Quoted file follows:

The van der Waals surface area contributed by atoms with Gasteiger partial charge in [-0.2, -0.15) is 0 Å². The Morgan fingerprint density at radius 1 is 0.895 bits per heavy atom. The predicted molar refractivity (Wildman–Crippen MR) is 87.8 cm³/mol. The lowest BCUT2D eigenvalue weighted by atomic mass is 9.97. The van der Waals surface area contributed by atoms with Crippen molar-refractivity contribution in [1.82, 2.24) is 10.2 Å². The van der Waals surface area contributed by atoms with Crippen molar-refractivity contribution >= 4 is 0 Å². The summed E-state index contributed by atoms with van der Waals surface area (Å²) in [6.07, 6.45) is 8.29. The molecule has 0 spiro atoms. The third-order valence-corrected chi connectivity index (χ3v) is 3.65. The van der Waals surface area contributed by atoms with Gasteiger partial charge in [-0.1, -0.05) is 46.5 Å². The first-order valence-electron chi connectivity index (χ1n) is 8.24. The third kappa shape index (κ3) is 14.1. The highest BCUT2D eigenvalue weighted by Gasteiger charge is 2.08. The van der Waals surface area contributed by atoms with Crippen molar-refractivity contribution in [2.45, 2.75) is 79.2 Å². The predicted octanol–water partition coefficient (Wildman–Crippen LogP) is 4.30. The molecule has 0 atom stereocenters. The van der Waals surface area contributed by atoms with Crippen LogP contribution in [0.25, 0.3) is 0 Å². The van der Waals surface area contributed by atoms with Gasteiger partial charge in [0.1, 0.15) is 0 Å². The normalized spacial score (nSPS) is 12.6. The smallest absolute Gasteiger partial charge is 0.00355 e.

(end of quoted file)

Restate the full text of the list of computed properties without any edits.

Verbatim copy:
The van der Waals surface area contributed by atoms with Gasteiger partial charge in [-0.2, -0.15) is 0 Å². The Morgan fingerprint density at radius 1 is 0.895 bits per heavy atom. The predicted molar refractivity (Wildman–Crippen MR) is 87.8 cm³/mol. The lowest BCUT2D eigenvalue weighted by atomic mass is 9.97. The van der Waals surface area contributed by atoms with Crippen molar-refractivity contribution in [1.82, 2.24) is 10.2 Å². The van der Waals surface area contributed by atoms with Crippen molar-refractivity contribution >= 4 is 0 Å². The summed E-state index contributed by atoms with van der Waals surface area (Å²) in [6.07, 6.45) is 8.29. The molecule has 0 spiro atoms. The third-order valence-corrected chi connectivity index (χ3v) is 3.65. The van der Waals surface area contributed by atoms with Gasteiger partial charge in [-0.1, -0.05) is 46.5 Å². The first-order valence-electron chi connectivity index (χ1n) is 8.24. The third kappa shape index (κ3) is 14.1. The highest BCUT2D eigenvalue weighted by Gasteiger charge is 2.08. The van der Waals surface area contributed by atoms with Crippen molar-refractivity contribution in [2.45, 2.75) is 79.2 Å². The predicted octanol–water partition coefficient (Wildman–Crippen LogP) is 4.30. The molecule has 0 atom stereocenters. The van der Waals surface area contributed by atoms with Crippen LogP contribution in [0.25, 0.3) is 0 Å². The van der Waals surface area contributed by atoms with Gasteiger partial charge in [0.1, 0.15) is 0 Å². The normalized spacial score (nSPS) is 12.6. The smallest absolute Gasteiger partial charge is 0.00355 e.